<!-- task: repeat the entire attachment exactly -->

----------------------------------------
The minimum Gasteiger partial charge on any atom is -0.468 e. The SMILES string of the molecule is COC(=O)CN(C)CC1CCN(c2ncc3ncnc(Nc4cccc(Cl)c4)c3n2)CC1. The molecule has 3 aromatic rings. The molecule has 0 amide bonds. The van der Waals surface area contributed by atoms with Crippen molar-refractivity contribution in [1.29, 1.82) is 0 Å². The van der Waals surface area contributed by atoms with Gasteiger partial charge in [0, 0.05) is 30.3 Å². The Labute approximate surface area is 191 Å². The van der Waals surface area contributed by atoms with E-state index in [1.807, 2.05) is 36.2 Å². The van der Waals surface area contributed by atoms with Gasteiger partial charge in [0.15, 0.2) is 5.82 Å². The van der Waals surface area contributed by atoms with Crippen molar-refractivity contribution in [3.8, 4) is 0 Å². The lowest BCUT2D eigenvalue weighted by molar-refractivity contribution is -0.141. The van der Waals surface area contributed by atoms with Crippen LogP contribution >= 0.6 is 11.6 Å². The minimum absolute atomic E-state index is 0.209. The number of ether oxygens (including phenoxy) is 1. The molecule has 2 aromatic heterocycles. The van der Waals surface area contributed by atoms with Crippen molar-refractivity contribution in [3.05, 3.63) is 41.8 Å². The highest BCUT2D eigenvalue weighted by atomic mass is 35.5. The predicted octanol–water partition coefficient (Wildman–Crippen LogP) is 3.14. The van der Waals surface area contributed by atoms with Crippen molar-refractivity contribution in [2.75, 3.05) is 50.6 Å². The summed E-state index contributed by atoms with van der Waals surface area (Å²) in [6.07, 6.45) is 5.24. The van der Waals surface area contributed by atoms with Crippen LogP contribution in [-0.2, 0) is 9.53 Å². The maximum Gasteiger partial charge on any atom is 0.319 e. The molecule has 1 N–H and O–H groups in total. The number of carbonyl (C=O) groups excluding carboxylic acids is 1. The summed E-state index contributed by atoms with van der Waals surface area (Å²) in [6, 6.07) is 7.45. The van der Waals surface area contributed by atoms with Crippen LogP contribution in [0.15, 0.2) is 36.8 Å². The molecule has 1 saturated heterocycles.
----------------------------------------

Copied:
The minimum Gasteiger partial charge on any atom is -0.468 e. The SMILES string of the molecule is COC(=O)CN(C)CC1CCN(c2ncc3ncnc(Nc4cccc(Cl)c4)c3n2)CC1. The molecule has 3 aromatic rings. The molecule has 0 amide bonds. The van der Waals surface area contributed by atoms with Crippen molar-refractivity contribution in [1.29, 1.82) is 0 Å². The van der Waals surface area contributed by atoms with Gasteiger partial charge in [0, 0.05) is 30.3 Å². The Labute approximate surface area is 191 Å². The van der Waals surface area contributed by atoms with E-state index in [1.807, 2.05) is 36.2 Å². The van der Waals surface area contributed by atoms with Gasteiger partial charge in [0.15, 0.2) is 5.82 Å². The van der Waals surface area contributed by atoms with Crippen molar-refractivity contribution in [3.8, 4) is 0 Å². The lowest BCUT2D eigenvalue weighted by molar-refractivity contribution is -0.141. The van der Waals surface area contributed by atoms with Crippen LogP contribution >= 0.6 is 11.6 Å². The minimum absolute atomic E-state index is 0.209. The number of ether oxygens (including phenoxy) is 1. The molecule has 2 aromatic heterocycles. The van der Waals surface area contributed by atoms with Crippen molar-refractivity contribution in [3.05, 3.63) is 41.8 Å². The highest BCUT2D eigenvalue weighted by atomic mass is 35.5. The predicted octanol–water partition coefficient (Wildman–Crippen LogP) is 3.14. The van der Waals surface area contributed by atoms with Crippen molar-refractivity contribution in [2.75, 3.05) is 50.6 Å². The summed E-state index contributed by atoms with van der Waals surface area (Å²) in [6.07, 6.45) is 5.24. The van der Waals surface area contributed by atoms with Crippen LogP contribution in [-0.2, 0) is 9.53 Å². The maximum Gasteiger partial charge on any atom is 0.319 e. The molecule has 1 N–H and O–H groups in total. The number of carbonyl (C=O) groups excluding carboxylic acids is 1. The summed E-state index contributed by atoms with van der Waals surface area (Å²) in [6, 6.07) is 7.45. The van der Waals surface area contributed by atoms with Crippen LogP contribution in [0.15, 0.2) is 36.8 Å². The molecule has 1 saturated heterocycles.